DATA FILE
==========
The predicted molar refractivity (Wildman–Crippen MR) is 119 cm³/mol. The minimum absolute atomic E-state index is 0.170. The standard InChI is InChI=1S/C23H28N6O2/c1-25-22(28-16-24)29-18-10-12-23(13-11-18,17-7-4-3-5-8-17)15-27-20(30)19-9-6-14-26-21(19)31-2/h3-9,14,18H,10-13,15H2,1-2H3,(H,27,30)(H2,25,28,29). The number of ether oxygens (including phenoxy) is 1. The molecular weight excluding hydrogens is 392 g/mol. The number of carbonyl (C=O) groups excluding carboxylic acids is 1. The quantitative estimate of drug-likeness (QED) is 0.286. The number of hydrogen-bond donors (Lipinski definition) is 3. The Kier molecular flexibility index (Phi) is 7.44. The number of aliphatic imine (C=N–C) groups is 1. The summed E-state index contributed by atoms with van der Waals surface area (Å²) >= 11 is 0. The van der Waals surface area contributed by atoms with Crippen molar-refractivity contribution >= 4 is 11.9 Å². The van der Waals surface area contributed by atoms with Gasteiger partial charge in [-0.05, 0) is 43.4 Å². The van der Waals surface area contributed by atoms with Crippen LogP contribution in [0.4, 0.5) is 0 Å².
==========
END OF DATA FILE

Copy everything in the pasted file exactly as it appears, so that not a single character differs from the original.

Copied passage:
The predicted molar refractivity (Wildman–Crippen MR) is 119 cm³/mol. The minimum absolute atomic E-state index is 0.170. The standard InChI is InChI=1S/C23H28N6O2/c1-25-22(28-16-24)29-18-10-12-23(13-11-18,17-7-4-3-5-8-17)15-27-20(30)19-9-6-14-26-21(19)31-2/h3-9,14,18H,10-13,15H2,1-2H3,(H,27,30)(H2,25,28,29). The number of ether oxygens (including phenoxy) is 1. The molecular weight excluding hydrogens is 392 g/mol. The number of carbonyl (C=O) groups excluding carboxylic acids is 1. The quantitative estimate of drug-likeness (QED) is 0.286. The number of hydrogen-bond donors (Lipinski definition) is 3. The Kier molecular flexibility index (Phi) is 7.44. The number of aliphatic imine (C=N–C) groups is 1. The summed E-state index contributed by atoms with van der Waals surface area (Å²) >= 11 is 0. The van der Waals surface area contributed by atoms with Crippen molar-refractivity contribution >= 4 is 11.9 Å². The van der Waals surface area contributed by atoms with Gasteiger partial charge in [-0.05, 0) is 43.4 Å². The van der Waals surface area contributed by atoms with Crippen LogP contribution in [0.4, 0.5) is 0 Å².